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It’s recently been reported that Harvard University is considering changing the core requirements of its English department, specifically a course on English poets, because some students have complained that the curriculum is “too white.” It would be nice if such people would actually look at these requirements in the context in which they are assigned: they might learn something – which is, after all, the point and purpose of a college or university education. English Poets is part of a 3-course “Common Ground” sequence at Harvard, “Each of which investigates important works of English literature from its own perspective, and a course in Shakespeare, the key figure of the English literary canon. ‘Arrivals’ introduces students to the first thousand years of the English literary tradition, up to 1700: this is a course in literary history. ‘Poets’ [the course at issue] teaches the methods required to read and interpret a variety of kinds of poetry: this is a course in literary form. ‘Migrations’ follows the spread of English literature to the Americas and beyond from 1700 to the present: this is a course in literary topography and geography.”

With respect to Migrations, a specifically multicultural approach is taken: “These courses attend to the spread, and the transformation, of literature in English as it became established in North America and other English-speaking sites around the globe. All Migrations courses include American literature from more than one century, and all include, without being restricted to, the literature of the United States, read within a variety of possible transnationals contexts. Within these parameters, courses vary widely. Central works of the American literary canon will be studied alongside other literatures or in relation to specific themes.”

The website further notes that “The Common Ground and Shakespeare courses do not pretend to offer a complete map of the field of English studies. They do, however, create a basic template on which students can extend their own maps, while promoting the attentive reading and sharpened writing in literary analysis required by the program.” That is to say, they are building-block courses: they lay the foundation on which one’s specific personal interests can be built. Several options are offered within the major, including Elective, Honors, and Joint concentrations.

Elective, obviously, offers the greatest scope for students to tailor the rest of their program to their own interests, with eight additional courses above the four required ones; one must involve Shakespeare – again, the seminal figure in English literature – two may be creative writing workshops, and two may be related courses from outside the English Department. Honors concentrators take eleven additional courses, of which one must be Foreign Literature – it’s a requirement. Joint concentrators have only to take five additional courses in the English department, but again, one of those must be Foreign Literature.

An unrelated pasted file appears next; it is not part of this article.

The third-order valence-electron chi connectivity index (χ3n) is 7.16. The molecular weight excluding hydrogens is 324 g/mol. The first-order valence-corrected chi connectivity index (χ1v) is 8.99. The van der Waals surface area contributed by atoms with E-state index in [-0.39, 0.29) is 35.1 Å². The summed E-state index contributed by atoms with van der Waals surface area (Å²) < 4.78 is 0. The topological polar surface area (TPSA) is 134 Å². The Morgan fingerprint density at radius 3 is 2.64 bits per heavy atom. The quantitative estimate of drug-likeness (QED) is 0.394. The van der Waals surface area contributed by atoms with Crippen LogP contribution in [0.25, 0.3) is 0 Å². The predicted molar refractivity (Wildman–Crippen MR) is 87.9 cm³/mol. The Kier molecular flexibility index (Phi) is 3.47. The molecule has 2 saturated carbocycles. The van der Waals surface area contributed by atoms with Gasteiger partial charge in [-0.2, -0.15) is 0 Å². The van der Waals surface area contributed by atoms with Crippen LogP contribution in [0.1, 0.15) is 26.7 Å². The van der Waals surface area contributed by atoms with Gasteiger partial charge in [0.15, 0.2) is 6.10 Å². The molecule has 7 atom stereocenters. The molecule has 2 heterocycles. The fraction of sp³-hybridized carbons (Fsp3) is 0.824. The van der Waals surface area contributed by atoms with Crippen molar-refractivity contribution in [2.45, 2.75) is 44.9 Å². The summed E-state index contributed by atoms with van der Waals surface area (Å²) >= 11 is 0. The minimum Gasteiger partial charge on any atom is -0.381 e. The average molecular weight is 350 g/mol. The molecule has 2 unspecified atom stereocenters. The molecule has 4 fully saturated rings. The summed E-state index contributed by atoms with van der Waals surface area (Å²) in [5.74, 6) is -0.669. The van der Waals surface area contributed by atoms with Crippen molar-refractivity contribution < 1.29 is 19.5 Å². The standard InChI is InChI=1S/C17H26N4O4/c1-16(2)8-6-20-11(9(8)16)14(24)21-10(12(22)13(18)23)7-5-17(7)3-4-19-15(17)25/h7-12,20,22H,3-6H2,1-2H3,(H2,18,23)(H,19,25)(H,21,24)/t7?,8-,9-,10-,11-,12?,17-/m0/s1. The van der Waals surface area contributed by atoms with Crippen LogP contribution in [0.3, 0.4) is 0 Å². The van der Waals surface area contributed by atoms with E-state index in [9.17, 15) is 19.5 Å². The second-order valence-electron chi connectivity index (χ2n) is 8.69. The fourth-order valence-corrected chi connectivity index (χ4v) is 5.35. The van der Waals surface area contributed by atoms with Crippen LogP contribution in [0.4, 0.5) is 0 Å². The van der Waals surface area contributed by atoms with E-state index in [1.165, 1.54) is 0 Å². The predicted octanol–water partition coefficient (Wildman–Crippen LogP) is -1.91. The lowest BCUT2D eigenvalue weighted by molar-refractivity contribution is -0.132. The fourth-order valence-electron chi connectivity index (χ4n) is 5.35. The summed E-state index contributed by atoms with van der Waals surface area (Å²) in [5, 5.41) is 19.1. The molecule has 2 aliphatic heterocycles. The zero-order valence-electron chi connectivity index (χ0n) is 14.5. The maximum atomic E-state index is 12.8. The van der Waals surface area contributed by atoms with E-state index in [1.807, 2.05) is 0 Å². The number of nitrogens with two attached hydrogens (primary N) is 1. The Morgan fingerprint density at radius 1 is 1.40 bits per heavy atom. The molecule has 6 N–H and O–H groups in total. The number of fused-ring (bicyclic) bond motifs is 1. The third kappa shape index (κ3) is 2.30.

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It is, I must confess, difficult for me to understand why anyone who has a problem with any of this would choose to major in English literature, in the first place! Especially when there are a variety of other concentrations available, including African and African American Studies, East Asian Studies, Near Eastern Languages and Civilizations, South Asian Studies, and Women, Gender, and Sexuality. Furthermore, any of those would – I feel quite confident – be approved as a joint concentration, for students desiring to graduate with a degree in literature.

The combination of arrogance, ignorance, idiocy, and lack of imagination represented by the students complaining simply boggles my mind. That Harvard would even consider bowing to this level of absurdity boggles it even more.

Sources for Harvard information: http://english.fas.harvard.edu/ and https://college.harvard.edu/academics/fields-study/concentrations

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Onan Coca

Onan is the Editor-in-Chief at Romulus Marketing. He's also the managing editor at Eaglerising.com, Constitution.com and the managing partner at iPatriot.com. Onan is a graduate of Liberty University (2003) and earned his M.Ed. at Western Governors University in 2012. Onan lives in Atlanta with his wife and their three wonderful children.

 

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